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Sometimes surprises lurk in woods for hunters

Journal Opinion of Bradford, Vermont

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BRADFORD CENTER—Tyler Thurston of West Topsham got more than he bargained for when he set off into the Orange County woods in November to go hunting with his father, Nick Thurston, and cousin, Tonya Salomaa. The trio set up in a hunting spot that Tyler's father frequented years ago, near a family camp in Bradford Center. They positioned themselves so that they were looking in opposite directions, to ensure that they would be more likely to catch sight of a deer.

Salomaa was the first to spy what they all assumed was a deer.

"She saw it and jumped it up," Nick said, explaining that the deer moved toward his son. "I heard branches breaking and he had the gun drawn. "After Thurston's father heard the shot, he ran to his son who was about 50 yards away.

"My first thought was that he had shot a big white tail. I had seen the 10 pointer," Nick said. Once he got closer, he noticed that it wasn't a white-tailed deer and shouted at his son to stop. But it was too late.

"At that point it wouldn't have mattered," Nick said.

When Tyler asked why his father told him to stop, Thurston said he explained that it wasn't a white-tailed, but was instead was some kind of elk.

"I don't think so, Dad," Tyler said. "We don't have elk."

But Nick was correct. The animal was a Red Stag an animal not native to North America, although it is a cousin to North American elk.

Thurston was upset because it is illegal to shoot elk, and he was worried that they would be in trouble. But he also knew that because the elk was a Red Stag and had horns, it looked like a deer which would indicate that his son shot the elk in error.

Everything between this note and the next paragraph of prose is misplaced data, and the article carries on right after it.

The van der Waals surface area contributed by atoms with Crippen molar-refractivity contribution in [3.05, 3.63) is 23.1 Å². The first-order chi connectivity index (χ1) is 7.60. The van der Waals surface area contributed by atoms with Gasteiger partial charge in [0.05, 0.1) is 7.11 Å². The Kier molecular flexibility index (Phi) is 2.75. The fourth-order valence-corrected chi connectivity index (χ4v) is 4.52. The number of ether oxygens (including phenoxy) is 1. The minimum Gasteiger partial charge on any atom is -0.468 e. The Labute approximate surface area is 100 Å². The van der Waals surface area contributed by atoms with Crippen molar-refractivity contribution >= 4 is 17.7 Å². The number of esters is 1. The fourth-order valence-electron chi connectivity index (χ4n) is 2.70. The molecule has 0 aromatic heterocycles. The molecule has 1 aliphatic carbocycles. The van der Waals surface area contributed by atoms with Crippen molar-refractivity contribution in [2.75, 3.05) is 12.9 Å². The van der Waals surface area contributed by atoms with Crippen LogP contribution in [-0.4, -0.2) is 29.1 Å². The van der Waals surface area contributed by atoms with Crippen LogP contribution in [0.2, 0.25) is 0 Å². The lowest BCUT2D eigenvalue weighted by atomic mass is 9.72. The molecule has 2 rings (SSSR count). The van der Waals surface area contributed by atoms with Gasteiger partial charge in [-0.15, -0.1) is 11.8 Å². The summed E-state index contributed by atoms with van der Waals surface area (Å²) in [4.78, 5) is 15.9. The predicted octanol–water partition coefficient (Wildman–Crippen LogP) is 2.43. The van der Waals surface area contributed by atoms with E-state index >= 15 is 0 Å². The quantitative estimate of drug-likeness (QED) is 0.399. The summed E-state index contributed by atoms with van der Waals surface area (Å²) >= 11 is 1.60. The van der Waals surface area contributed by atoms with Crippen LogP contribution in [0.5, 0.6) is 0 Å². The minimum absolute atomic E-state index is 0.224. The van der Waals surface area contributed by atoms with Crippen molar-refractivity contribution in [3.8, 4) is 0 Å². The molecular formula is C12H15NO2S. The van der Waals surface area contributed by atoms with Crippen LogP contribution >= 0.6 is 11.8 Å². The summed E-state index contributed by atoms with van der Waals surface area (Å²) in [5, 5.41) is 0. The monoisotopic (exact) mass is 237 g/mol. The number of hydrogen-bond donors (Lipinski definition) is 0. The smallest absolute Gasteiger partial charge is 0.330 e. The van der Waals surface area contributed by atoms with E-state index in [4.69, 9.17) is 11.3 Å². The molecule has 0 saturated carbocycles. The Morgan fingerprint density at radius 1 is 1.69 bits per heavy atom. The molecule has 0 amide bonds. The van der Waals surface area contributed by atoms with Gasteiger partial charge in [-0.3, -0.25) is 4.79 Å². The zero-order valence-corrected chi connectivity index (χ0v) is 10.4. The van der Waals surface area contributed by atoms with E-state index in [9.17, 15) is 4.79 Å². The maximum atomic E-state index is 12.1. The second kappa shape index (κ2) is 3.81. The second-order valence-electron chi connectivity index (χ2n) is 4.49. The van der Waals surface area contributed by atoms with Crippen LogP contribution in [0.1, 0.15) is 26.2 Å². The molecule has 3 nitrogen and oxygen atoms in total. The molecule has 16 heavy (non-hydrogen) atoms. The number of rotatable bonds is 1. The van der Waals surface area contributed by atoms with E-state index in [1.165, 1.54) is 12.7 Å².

He immediately called the East Corinth General Store, who contacted the game warden for him. State game warden Jeff Whipple said that although Bradford is not an area that he covers, he took the case because wardens were already stretched that day.

Whipple called ahead to the Thurstons and told them to bring the deer to their house where he would meet them. Whipple took the animal because it needed to be tested for chronic wasting disease.

The disease can be devastating to native deer herds and has been spreading east after first taking hold in the Midwest.

"Chronic wasting disease is very detrimental to our localized deer herd," he explained.

Whipple called his lieutenant and found out that he j ust needed the animal's lymph nodes, so he removed the head and returned the body to the Thurstons.

He then brought the head to a deer biologist who found no signs ol the disease. Whipple returned the head and antlers to the Thurstons for trophy purposes.

On reason why the state's fish and wildlife department was so anxious to test the animal for C WD was that it has been traced to animals at captive hunting facilities.

Whipple could not confirm where the Red Stag came from, but it is likely that it came from either the Wild Hill Preserve, owned and operated by William Richter in West Fairlee or from the property of Steven Hill,. also located in Fairlee. Hill and partner, Chiaki Ito, were charged in late 2012 for operating an unlicensed captive hunting facility and were ordered to stop operating that location.

While captive hunting in Vermont was banned in 2008, a pair of hunt sites that were open prior to that legislation were grandfathered in. Wild Hill is one of them.

In a story on Wild Hill that was published last year, game warden Mark Schichtle told Burlington-based weekly Seven Days that reports of escaped animals from captive hunt sites in and around Fairlee have become so commonplace that he has stopped recording them.

Marianne Farr can be reached at

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Original Publication Date: January 29, 2014

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